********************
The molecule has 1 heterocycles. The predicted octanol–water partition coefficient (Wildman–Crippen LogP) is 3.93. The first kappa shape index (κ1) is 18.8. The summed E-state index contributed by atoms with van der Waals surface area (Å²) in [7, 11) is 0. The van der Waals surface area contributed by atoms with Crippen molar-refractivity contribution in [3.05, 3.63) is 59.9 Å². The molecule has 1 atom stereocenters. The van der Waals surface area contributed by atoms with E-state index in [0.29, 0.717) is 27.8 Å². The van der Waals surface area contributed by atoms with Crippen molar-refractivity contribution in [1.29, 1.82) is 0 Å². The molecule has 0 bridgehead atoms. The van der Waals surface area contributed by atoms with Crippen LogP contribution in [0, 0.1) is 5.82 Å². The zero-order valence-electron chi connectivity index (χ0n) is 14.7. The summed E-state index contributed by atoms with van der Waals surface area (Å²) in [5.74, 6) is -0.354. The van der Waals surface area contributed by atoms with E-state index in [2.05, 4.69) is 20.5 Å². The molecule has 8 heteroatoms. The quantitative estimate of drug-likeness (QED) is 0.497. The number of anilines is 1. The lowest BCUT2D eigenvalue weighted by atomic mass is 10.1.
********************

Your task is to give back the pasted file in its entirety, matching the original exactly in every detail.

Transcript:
The molecule has 1 heterocycles. The predicted octanol–water partition coefficient (Wildman–Crippen LogP) is 3.93. The first kappa shape index (κ1) is 18.8. The summed E-state index contributed by atoms with van der Waals surface area (Å²) in [7, 11) is 0. The van der Waals surface area contributed by atoms with Crippen molar-refractivity contribution in [3.05, 3.63) is 59.9 Å². The molecule has 1 atom stereocenters. The van der Waals surface area contributed by atoms with E-state index in [0.29, 0.717) is 27.8 Å². The van der Waals surface area contributed by atoms with Crippen molar-refractivity contribution in [1.29, 1.82) is 0 Å². The molecule has 0 bridgehead atoms. The van der Waals surface area contributed by atoms with Crippen LogP contribution in [0, 0.1) is 5.82 Å². The zero-order valence-electron chi connectivity index (χ0n) is 14.7. The summed E-state index contributed by atoms with van der Waals surface area (Å²) in [5.74, 6) is -0.354. The van der Waals surface area contributed by atoms with E-state index in [2.05, 4.69) is 20.5 Å². The molecule has 8 heteroatoms. The quantitative estimate of drug-likeness (QED) is 0.497. The number of anilines is 1. The lowest BCUT2D eigenvalue weighted by atomic mass is 10.1.